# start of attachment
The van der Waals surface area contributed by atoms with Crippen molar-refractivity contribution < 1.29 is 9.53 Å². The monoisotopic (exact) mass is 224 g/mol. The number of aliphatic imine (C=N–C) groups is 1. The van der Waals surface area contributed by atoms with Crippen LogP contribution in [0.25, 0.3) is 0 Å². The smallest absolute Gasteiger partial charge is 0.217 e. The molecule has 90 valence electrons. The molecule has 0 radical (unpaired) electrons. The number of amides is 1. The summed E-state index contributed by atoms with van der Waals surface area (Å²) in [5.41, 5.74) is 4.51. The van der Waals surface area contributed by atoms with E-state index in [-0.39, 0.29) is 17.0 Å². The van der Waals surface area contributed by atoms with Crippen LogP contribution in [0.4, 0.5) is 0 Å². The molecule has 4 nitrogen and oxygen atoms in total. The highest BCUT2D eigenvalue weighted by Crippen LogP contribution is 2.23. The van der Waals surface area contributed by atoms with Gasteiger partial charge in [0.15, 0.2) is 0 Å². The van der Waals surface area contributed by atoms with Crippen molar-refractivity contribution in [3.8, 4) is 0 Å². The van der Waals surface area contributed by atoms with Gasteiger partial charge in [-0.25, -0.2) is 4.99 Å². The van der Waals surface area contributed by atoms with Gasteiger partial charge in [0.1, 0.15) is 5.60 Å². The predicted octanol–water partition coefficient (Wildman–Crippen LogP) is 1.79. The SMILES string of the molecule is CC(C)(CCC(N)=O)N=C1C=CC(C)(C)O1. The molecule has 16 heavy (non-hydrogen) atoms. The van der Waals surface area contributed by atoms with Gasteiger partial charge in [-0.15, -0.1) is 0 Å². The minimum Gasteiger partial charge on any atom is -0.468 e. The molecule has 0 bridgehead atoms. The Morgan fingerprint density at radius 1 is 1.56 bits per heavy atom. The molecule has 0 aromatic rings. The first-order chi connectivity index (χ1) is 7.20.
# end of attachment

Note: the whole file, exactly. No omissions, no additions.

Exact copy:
The van der Waals surface area contributed by atoms with Crippen molar-refractivity contribution < 1.29 is 9.53 Å². The monoisotopic (exact) mass is 224 g/mol. The number of aliphatic imine (C=N–C) groups is 1. The van der Waals surface area contributed by atoms with Crippen LogP contribution in [0.25, 0.3) is 0 Å². The smallest absolute Gasteiger partial charge is 0.217 e. The molecule has 90 valence electrons. The molecule has 0 radical (unpaired) electrons. The number of amides is 1. The summed E-state index contributed by atoms with van der Waals surface area (Å²) in [5.41, 5.74) is 4.51. The van der Waals surface area contributed by atoms with E-state index in [-0.39, 0.29) is 17.0 Å². The van der Waals surface area contributed by atoms with Crippen LogP contribution in [0.4, 0.5) is 0 Å². The molecule has 4 nitrogen and oxygen atoms in total. The highest BCUT2D eigenvalue weighted by Crippen LogP contribution is 2.23. The van der Waals surface area contributed by atoms with Gasteiger partial charge in [0.15, 0.2) is 0 Å². The van der Waals surface area contributed by atoms with Crippen molar-refractivity contribution in [3.8, 4) is 0 Å². The van der Waals surface area contributed by atoms with Gasteiger partial charge in [-0.25, -0.2) is 4.99 Å². The van der Waals surface area contributed by atoms with Gasteiger partial charge in [0.1, 0.15) is 5.60 Å². The predicted octanol–water partition coefficient (Wildman–Crippen LogP) is 1.79. The SMILES string of the molecule is CC(C)(CCC(N)=O)N=C1C=CC(C)(C)O1. The molecule has 16 heavy (non-hydrogen) atoms. The van der Waals surface area contributed by atoms with Gasteiger partial charge in [-0.15, -0.1) is 0 Å². The minimum Gasteiger partial charge on any atom is -0.468 e. The molecule has 0 bridgehead atoms. The Morgan fingerprint density at radius 1 is 1.56 bits per heavy atom. The molecule has 0 aromatic rings. The first-order chi connectivity index (χ1) is 7.20.